So we went to get their car from being fixed instead.
Their problem is irritating but minor in comparison.
One chap at church has been trying to get connected with a different company for almost two months. It worked for a few hours the other Sunday but then fell over, exhausted. And when we first arrived it took weeks to get anything telephonic working, apart from mobile phones which work like a dream.
In the old days they used to say that half the country was waiting to have a telephone installed and the other half was waiting for the dial tone. Of course, things have changed a lot since then. Haven't they.
Monday, September 17, 2007
So there we are.
Together with a brief time of chainsawing courtesy of our kindly and well-equipped neighbour, and a goodly time spent with Sammy talking of the present and the future (with a little reference to the past here and there) lots of planning and clarifying has been done today.
Bordeaux Chosen for New Orange Mobile Launch
Orange has selected Bordeaux for its initial trial in France of the Mobile Wallet service, which enables payments for goods and transport services to be made direct from a mobile phone. Bordeaux was considered to be a prime candidate for this because of its state-of-the-art tramway technology, and the general atmosphere of technological innovation that exists here.
“This new generation of mobile phone services will be seen as one of the great technical leaps forward in Europe over the next 2-3 years”, Orange CEO Jean-Noel Tronc told journalists.
Several collaborative agreements with Bordeaux operators have already been put in place, including Veolia Transport and credit card group LaSer.
Sunday, September 16, 2007
The bad news is that the centre is being sold to be redeveloped as low cost housing. Are you beginning to detect a pattern here in Bordeaux ? There's even a row over playing fields in Bordeaux Caudéran that are being built over.
Centre Albert Peyriguère - sold for housing estate.
Stade Bordeaux Caudéran - sold for housing estate.
Maison du Chemin des Plateaux - sold for housing estate.
Amphitheatre "Palais Gallien" - sold for housing estate ( in 1793 ! )
Housing is important, but so are amenities.
Perhaps it is one of the weaknesses of the French Révolutionary mentality.
One strength is that you believe you can rub everything out and start again.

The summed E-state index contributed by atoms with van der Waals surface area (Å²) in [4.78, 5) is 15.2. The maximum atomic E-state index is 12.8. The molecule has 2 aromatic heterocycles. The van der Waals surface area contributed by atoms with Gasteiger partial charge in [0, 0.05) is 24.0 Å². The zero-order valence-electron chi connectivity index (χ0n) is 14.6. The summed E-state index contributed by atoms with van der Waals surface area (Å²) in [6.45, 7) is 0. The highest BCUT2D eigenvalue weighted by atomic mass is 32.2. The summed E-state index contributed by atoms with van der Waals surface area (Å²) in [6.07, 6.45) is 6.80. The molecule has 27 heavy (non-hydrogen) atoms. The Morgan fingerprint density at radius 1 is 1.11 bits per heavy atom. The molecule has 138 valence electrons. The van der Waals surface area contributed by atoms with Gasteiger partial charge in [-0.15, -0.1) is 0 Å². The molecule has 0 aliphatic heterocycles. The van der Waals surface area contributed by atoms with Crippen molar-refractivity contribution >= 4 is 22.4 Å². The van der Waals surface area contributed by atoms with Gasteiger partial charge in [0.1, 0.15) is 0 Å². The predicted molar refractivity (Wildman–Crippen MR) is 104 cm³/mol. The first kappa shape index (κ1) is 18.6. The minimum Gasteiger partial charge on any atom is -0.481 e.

But a weakness is that it gives a tendency to rub everything out ... even things that are irreplaceable.
Anyway, from next week we'll be meeting at 5pm at the Centre Albert Peyriguère.
The 5pm start gives the opportunity to get to know some of the other Bordeaux churches in the morning and to meet with our friends in the Blayais in their morning services, too.
There were cyclists everywhere, roads closed for markets and funfairs and a general conspiracy to make us late. Not only that, but the Griffinmobile does not have 5th or reverse at present so we proceeded at a leisurely pace to Blaye, overtaken by cyclists and children on skateboards.
But we got to Blaye just a little after 10 and we pushed the Griffinmobile backwards into its parking place, did the setup and had time to mingle before the service began. I estimate about 70 souls were present.
All went well. Sammy's message went well. The meal went well. There was plenty to eat. Pat has this thing where she always brings out what we've made after everyone's finished - and so we end up bringing our stuff home again. Curious. I think it is a deep-seated fear of putting ENGLISH FOOD before French palates, even though crumble ( crum-bull ) is international now and the gratin de pâtes aux saucisses de strasbourg came from a French recipe..
Then a brief information session.
Then home. We got home about 18h40. Tired but happy, as the great Blyton would put it.
Saturday, September 15, 2007
Docteur Albert Barraud was a surgeon at the Hôpital St André and a resistant in the Tête group. He operated secretly on resistance fighters and on allied fugitives.
It appears that Bordeaux has arrondissements. I have never seen them used.
Just opposite the main entrance to the Pally Gally is the brethren assembly ( l'Eglise Darbyiste ).
They must have had armies of people cutting the stones to size and shape. Then the reddish coloured flat courses are brick. You can see how beautifully the arches are made.
It dates from about the end of the first century, from when Bordeaux was Romano-Celtic (i.e. Welsh) and called Burdigala. Or maybe even Aber-pwll-llan-burdigala-glan-yr-afon.
It's a bit tragic, really. Originally enormous, ( 130m x 110m ) in 1793 after the Révolution it was sold off to put houses on. ( Funny - Bordeaux still has that problem today. ) So now there's only this small section we saw today and the odd bit of Roman wall poking up over townhouses here and there.
You get free admission to all sorts of historic monuments and spectacular public buildings today and tomorrow, but Gwilym's broken toe was giving him a bit of gyp, so I am glad we didn't do anything more adventurous or time-consuming, like the Grand Théatre, or whatever.
I was quite taken today with the door furniture and house numbers. (I always regret not photographing the beautiful Victorian tiles in the porches of Cardiff. Maybe one day...)
When I got there I found that the speaker for the weekend is an American missionary pastor who we met a few years ago when we were on holiday and considering coming here to work.
However, when he arrived I didn't recognise him. He was on crutches, and really very thin.
I said "What's happened to you?"